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Although many migrants have worked on the front lines of the COVID-19 pandemic, risking their own lives to save others, they have sometimes been denied access to basic services and excluded from recovery plans, said said Thursday in New York the Secretary General of the UN, António Guterres.
Guterres was addressing the official opening of a meeting to review progress towards implementation the Global Compact for Safe, Orderly and Regular Migrationadopted by governments in 2018.
The first one International Migration Review Forum will also examine the interplay between migration and broader concerns including the pandemic, conflict, financing for development and the climate emergency.
The lessons of the pandemic
While welcoming efforts to improve the lives of migrants, such as helping them integrate into host countries, Mr. Guterres noted that these measures are too often the exception and not the norm.
“The COVID-19[feminine] The pandemic has painfully demonstrated how far we are still from achieving rights-based, child-sensitive and gender-responsive governance of international migration,” he said. mentioned.
Globally, there is a estimated 281 million international migrants worldwidewho have left their home country for travel, work or other opportunities, or due to conflict, poverty, natural disasters or other crises.
Migration is a reality, said the Secretary-General, but too often it has been mismanaged, uncoordinated, misunderstood and reviled.
Make migration safer
“Today, more than 80% of migrants in the world move from one country to another in a safe and orderly manner. But unregulated migration – the cruel realm of traffickers – continues to have a terrible cost,” Mr. Guterres said.
He underscored the humanitarian, moral and legal imperatives of safe and orderly migration as thousands of people still die each year in search of opportunity, greater dignity and a better way of life.
“We need to do more to break the grip of the smugglers and better protect migrants in vulnerable situations, especially women and girls,” he said.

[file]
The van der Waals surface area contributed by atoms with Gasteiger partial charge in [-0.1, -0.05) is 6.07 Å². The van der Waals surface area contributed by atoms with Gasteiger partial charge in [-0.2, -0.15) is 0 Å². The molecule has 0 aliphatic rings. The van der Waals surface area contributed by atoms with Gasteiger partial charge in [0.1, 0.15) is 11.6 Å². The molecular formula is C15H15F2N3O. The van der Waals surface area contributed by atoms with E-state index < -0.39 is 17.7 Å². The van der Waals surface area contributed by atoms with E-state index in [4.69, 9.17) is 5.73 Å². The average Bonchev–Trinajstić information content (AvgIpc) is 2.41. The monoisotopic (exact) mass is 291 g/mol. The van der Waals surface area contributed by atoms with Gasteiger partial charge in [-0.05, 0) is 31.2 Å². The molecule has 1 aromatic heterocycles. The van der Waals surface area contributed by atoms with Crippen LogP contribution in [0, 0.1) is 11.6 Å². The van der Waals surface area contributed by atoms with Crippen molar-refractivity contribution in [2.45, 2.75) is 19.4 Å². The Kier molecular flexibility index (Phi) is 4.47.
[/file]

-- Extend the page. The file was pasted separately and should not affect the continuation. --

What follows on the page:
Countries must also expand and diversify what the UN chief called “rights-based migration pathways” and ensure returns and readmissions are safe and fully in line with international law.
The Global Compact represents the determination of the international community to put human rights into practice to transform the way we understand and manage migration, he said.
Mr. Guterres said that migrants are part of society and must also be part of the renewed social contract, described in his Our common program report, to build trust, increase participation and strengthen social cohesion.
Support for governments
“The Global Compact goes to the heart of the United Nations mission. It is a global response to a global phenomenon for which we must be much better prepared.
The Secretary-General also emphasized support to Member States through the United Nations Network on Migrationwhich has put in place a mechanism to provide technical, financial and human resources for the implementation of the Compact.
The four-day International Migration Review Forum began on Tuesday and will end on Friday. Round tables and a policy debate took place on the first two days, with the last two days devoted to plenary meetings. A progress statement should be adopted
The Secretary-General urged participants to achieve a strong political outcome through concrete pledges and strong monitoring and follow-up mechanisms.
“Let’s keep the momentum going as we work together for a safer and more prosperous future for all of us, including migrants,” he said.
“Terrible human cost”
In his address, the President of the United Nations General Assembly, Abdulla Shahid, stressed the need to act now, drawing attention to “the terrible human cost”.
He said at least 8,436 migrant deaths were recorded worldwide between January 1, 2019 and November 24, 2021. Another 5,534 migrants went missing and are presumed dead, adding that these were only the numbers reported.
“Behind each number hides a family, a community, a life. They are looking for what we are looking for. They dream what we dream – Opportunity. Dignity. A better life,” mentioned Mr Shahid.
“Our ability to protect and integrate migrants is not just a barometer of the health of our institutions – but of the empathy we feel for our fellow human beings; of our will to do good by our own conscience; of our commitment to defend the fundamental human rights of all.
Shahid told the conference that as countries strive to recover from the pandemic and achieve sustainable development by 2030, they will need the contribution of all members of society, including including migrants.